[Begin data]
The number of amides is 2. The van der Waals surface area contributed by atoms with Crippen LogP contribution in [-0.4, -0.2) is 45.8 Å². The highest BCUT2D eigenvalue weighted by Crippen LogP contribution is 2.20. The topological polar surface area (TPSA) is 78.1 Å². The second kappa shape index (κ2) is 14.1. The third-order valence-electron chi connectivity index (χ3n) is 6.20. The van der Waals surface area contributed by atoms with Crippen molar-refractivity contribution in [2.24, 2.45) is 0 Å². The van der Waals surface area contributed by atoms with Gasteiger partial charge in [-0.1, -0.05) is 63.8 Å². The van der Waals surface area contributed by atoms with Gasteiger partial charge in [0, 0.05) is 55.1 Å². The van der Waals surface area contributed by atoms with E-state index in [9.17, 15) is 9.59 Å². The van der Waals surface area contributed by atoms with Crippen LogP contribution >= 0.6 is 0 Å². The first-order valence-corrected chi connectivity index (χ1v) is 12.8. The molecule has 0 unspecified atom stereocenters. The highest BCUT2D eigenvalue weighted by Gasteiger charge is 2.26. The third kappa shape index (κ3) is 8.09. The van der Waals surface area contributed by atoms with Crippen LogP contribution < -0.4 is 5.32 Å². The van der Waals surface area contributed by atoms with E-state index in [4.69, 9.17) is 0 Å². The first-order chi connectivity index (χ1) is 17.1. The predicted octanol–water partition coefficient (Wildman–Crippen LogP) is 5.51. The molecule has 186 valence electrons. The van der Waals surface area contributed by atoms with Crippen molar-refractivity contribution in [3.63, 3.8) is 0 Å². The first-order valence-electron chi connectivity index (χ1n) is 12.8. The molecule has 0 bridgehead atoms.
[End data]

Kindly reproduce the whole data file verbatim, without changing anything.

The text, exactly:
The number of amides is 2. The van der Waals surface area contributed by atoms with Crippen LogP contribution in [-0.4, -0.2) is 45.8 Å². The highest BCUT2D eigenvalue weighted by Crippen LogP contribution is 2.20. The topological polar surface area (TPSA) is 78.1 Å². The second kappa shape index (κ2) is 14.1. The third-order valence-electron chi connectivity index (χ3n) is 6.20. The van der Waals surface area contributed by atoms with Crippen molar-refractivity contribution in [2.24, 2.45) is 0 Å². The van der Waals surface area contributed by atoms with Gasteiger partial charge in [-0.1, -0.05) is 63.8 Å². The van der Waals surface area contributed by atoms with Gasteiger partial charge in [0, 0.05) is 55.1 Å². The van der Waals surface area contributed by atoms with E-state index in [9.17, 15) is 9.59 Å². The van der Waals surface area contributed by atoms with Crippen LogP contribution >= 0.6 is 0 Å². The first-order valence-corrected chi connectivity index (χ1v) is 12.8. The molecule has 0 unspecified atom stereocenters. The highest BCUT2D eigenvalue weighted by Gasteiger charge is 2.26. The third kappa shape index (κ3) is 8.09. The van der Waals surface area contributed by atoms with Crippen LogP contribution < -0.4 is 5.32 Å². The van der Waals surface area contributed by atoms with E-state index in [4.69, 9.17) is 0 Å². The first-order chi connectivity index (χ1) is 17.1. The predicted octanol–water partition coefficient (Wildman–Crippen LogP) is 5.51. The molecule has 186 valence electrons. The van der Waals surface area contributed by atoms with Crippen molar-refractivity contribution in [3.63, 3.8) is 0 Å². The first-order valence-electron chi connectivity index (χ1n) is 12.8. The molecule has 0 bridgehead atoms.